Indeed also has a Custom Job Feed / Alert Engine which is very helpful for tracking the job market. Again, let’s say you were interested in SEO Jobs in New York City. You simply create a search for “seo” in “new york city”, and once executed you can either have job updates emailed to you daily or (what I prefer) set the alert up as a feed in the RSS reader of choice. Here’s the actual SEO in New York City feed.
Even if you are not actively looking for a job, the job alert tool is useful to track activity for companies in your target market(s). Another great use of this tool is to track job postings from your company’s competitors by entering the company name into the search and setting it up as a separate alert.
Indeed is not the only site with this functionality. Their biggest competitor is simplyhired , which has very similar tools. Whether you use Indeed or simplyhired, the bottom line is they both provide quick access to customized data on the U.S. job market, and the more information you have available to you for your job search, the better off you will be.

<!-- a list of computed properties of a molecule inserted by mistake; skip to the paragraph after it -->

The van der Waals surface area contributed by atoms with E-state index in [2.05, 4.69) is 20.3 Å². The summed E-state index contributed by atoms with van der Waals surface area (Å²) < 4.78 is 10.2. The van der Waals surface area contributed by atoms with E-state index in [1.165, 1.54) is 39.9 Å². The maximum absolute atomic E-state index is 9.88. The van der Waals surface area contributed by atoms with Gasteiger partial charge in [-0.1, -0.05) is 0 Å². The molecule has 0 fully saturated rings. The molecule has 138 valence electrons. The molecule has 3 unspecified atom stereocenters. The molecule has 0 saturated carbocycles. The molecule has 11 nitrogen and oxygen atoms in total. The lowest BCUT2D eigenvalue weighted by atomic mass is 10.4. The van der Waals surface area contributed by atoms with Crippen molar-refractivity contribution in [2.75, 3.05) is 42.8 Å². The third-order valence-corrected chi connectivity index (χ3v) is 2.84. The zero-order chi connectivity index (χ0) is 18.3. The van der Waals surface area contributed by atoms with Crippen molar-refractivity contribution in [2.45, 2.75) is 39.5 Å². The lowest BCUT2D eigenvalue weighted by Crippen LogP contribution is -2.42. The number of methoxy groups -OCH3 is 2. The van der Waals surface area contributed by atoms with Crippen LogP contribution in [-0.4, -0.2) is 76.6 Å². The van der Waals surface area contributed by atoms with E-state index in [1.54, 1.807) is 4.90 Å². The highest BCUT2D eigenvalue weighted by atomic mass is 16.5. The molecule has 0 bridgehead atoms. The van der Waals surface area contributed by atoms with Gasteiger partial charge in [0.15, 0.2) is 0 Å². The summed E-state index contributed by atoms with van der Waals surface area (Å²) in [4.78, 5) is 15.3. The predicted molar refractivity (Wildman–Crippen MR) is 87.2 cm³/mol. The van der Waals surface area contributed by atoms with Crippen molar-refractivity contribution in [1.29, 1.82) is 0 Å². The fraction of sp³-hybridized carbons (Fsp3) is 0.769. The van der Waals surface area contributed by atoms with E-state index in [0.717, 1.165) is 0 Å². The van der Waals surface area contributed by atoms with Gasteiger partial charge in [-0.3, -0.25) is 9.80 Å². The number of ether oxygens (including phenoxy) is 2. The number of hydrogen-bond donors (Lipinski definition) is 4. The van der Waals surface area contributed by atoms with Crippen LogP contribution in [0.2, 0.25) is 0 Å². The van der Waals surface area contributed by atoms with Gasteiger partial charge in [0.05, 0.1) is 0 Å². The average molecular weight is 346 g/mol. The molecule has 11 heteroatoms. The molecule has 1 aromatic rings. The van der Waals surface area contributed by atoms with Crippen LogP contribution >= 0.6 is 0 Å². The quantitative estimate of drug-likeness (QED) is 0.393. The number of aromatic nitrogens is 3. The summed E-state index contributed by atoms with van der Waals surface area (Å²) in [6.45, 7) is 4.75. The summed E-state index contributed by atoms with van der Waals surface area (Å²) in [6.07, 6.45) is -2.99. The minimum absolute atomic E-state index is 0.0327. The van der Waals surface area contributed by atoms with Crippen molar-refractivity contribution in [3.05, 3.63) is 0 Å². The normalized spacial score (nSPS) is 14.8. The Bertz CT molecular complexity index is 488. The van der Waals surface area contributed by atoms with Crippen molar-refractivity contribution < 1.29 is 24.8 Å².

These are three tips that can help you as you think through your job search and are appropriate for both active and passive job seekers. Hopefully, you learned at least one new idea that you hadn’t seen before.
I’d love to hear your feedback, and of course, feel free to connect with me via LinkedIn. You can also reach me via email at email@example.com.
Ken Clark is the Executive Vice President of Onward Search, the Leading Provider of Search Marketing Jobs.